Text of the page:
The NYPD maintains a Real Time Crime Center, a network of thousands of closed circuit cameras, radiation detectors, X-ray vans, and technology that can instantly pinpoint the location of gunshots. “We must have 21st Century tools to deal with 21st Century threats," Mayor de Blasio said, while announcing the purchase of 41,000 smartphones and tablets for uniformed officers. Yet the NYPD does not keep track of the 38,000 hit-and-run crashes that happened this year alone.

According to the police, 34,000 of those crashes damaged property, and 4,000 others caused injuries; 48 of those were deemed "catastrophic," though only 28 of those "catastrophic" cases were prosecuted.

These numbers were revealed at a City Council Transportation Committee hearing yesterday by NYPD Inspector Dennis Fulton, who said the department supports a bill that would increase civil penalties for repeat hit-and-run drivers, but opposes a bill that would force the NYPD to release more information relating to hit-and-runs.

According to Streetsblog, Inspector Fulton told councilmembers that the NYPD did not have the "technical ability" to fully catalogue all of the hit-and-runs. The information the NYPD claims it cannot corral includes the location and time of the incident, whether a driver was charged or cited, and the final outcome.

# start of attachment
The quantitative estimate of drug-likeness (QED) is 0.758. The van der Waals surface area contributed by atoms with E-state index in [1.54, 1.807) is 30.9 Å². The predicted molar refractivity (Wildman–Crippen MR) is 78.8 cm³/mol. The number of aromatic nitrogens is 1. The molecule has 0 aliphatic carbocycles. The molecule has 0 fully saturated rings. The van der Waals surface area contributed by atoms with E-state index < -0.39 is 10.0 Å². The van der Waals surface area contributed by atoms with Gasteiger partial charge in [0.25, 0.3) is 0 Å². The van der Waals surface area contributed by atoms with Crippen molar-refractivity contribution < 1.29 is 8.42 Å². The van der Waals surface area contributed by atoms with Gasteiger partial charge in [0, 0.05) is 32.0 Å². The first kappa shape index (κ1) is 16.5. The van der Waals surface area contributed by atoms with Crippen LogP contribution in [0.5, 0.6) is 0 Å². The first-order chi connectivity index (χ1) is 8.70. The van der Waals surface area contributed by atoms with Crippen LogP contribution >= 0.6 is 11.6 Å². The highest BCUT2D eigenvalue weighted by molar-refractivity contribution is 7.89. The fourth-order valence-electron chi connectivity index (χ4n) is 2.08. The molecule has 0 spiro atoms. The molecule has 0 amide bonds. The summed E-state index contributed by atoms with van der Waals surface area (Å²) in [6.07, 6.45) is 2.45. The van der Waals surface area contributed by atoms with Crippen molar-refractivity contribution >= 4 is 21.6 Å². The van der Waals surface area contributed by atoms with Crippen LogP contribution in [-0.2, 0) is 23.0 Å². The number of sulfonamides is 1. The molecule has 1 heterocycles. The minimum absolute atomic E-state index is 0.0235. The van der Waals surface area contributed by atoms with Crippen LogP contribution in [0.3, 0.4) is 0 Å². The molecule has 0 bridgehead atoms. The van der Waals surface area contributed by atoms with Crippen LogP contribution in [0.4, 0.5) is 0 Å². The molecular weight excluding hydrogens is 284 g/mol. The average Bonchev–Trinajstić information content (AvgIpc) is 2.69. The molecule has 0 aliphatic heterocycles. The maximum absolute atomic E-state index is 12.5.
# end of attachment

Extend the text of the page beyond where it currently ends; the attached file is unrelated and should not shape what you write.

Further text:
The sponsor of both bills, Queens Councilmember Jimmy Van Bramer, told Streetsblog that he was "stunned" by those figures, and added, "We should compel the NYPD to come up with the technology that makes this possible.”

Yet Van Bramer shouldn't have been surprised. For years, the NYPD's data collection related to traffic crashes has been abysmal. In 2012, NYPD representatives admitted they had no knowledge of any drivers who had been charged in non-fatal crashes, and admitted that they didn't investigate those cases anyway.

The next year, the department told city councilmembers that despite increasing the Collision Investigation Squad's (formerly the Accident Investigation Squad) staff by a handful of investigators, the unit was able to investigate fewer than 300 crashes, and only 10 to 30% of those ended in a summons or an arrest. (In 2012 the NYPD's homicide clearance rate was around 75%.)

In June, Mayor de Blasio set aside $100 million in the budget to hire 1,300 more police officers.

“This is a known challenge that the Vision Zero Task Force and the NYPD are working to address," Wiley Norvell, a spokesman for the Mayor's Office said about the dearth of department data.

"NYPD is working on a major technological upgrade which will allow much more granular data to identify the precise location and real-time awareness of fatalities and injuries. The Vision Zero Task Force and NYPD are also working to increase the number and types of crashes that CIS responds to.”